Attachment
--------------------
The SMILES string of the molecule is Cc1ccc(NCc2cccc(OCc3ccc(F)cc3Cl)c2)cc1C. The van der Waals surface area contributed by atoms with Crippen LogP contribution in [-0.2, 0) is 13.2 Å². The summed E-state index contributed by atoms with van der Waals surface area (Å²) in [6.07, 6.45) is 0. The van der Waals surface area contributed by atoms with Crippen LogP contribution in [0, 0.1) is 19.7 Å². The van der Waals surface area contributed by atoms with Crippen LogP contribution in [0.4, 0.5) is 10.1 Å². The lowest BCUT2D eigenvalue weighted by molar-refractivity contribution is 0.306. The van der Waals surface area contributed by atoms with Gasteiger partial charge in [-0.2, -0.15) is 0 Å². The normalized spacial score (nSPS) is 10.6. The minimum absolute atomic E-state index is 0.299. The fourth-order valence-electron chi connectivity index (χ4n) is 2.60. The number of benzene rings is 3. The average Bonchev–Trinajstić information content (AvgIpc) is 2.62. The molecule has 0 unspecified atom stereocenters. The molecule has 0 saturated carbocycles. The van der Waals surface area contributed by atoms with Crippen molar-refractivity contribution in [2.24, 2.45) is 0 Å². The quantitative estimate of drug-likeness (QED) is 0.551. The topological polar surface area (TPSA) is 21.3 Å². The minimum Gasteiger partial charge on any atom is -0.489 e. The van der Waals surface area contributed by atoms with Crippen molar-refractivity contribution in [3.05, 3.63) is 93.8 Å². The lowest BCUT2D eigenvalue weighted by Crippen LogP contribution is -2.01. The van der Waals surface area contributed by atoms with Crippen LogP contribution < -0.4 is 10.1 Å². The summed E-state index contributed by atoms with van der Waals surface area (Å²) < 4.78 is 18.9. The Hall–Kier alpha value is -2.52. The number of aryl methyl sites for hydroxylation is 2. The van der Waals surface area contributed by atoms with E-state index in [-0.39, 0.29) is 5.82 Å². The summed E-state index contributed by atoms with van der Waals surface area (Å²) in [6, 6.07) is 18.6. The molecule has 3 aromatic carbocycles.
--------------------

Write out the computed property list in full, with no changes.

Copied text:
The SMILES string of the molecule is Cc1ccc(NCc2cccc(OCc3ccc(F)cc3Cl)c2)cc1C. The van der Waals surface area contributed by atoms with Crippen LogP contribution in [-0.2, 0) is 13.2 Å². The summed E-state index contributed by atoms with van der Waals surface area (Å²) in [6.07, 6.45) is 0. The van der Waals surface area contributed by atoms with Crippen LogP contribution in [0, 0.1) is 19.7 Å². The van der Waals surface area contributed by atoms with Crippen LogP contribution in [0.4, 0.5) is 10.1 Å². The lowest BCUT2D eigenvalue weighted by molar-refractivity contribution is 0.306. The van der Waals surface area contributed by atoms with Gasteiger partial charge in [-0.2, -0.15) is 0 Å². The normalized spacial score (nSPS) is 10.6. The minimum absolute atomic E-state index is 0.299. The fourth-order valence-electron chi connectivity index (χ4n) is 2.60. The number of benzene rings is 3. The average Bonchev–Trinajstić information content (AvgIpc) is 2.62. The molecule has 0 unspecified atom stereocenters. The molecule has 0 saturated carbocycles. The van der Waals surface area contributed by atoms with Crippen molar-refractivity contribution in [2.24, 2.45) is 0 Å². The quantitative estimate of drug-likeness (QED) is 0.551. The topological polar surface area (TPSA) is 21.3 Å². The minimum Gasteiger partial charge on any atom is -0.489 e. The van der Waals surface area contributed by atoms with Crippen molar-refractivity contribution in [3.05, 3.63) is 93.8 Å². The lowest BCUT2D eigenvalue weighted by Crippen LogP contribution is -2.01. The van der Waals surface area contributed by atoms with Crippen LogP contribution < -0.4 is 10.1 Å². The summed E-state index contributed by atoms with van der Waals surface area (Å²) < 4.78 is 18.9. The Hall–Kier alpha value is -2.52. The number of aryl methyl sites for hydroxylation is 2. The van der Waals surface area contributed by atoms with E-state index in [-0.39, 0.29) is 5.82 Å². The summed E-state index contributed by atoms with van der Waals surface area (Å²) in [6, 6.07) is 18.6. The molecule has 3 aromatic carbocycles.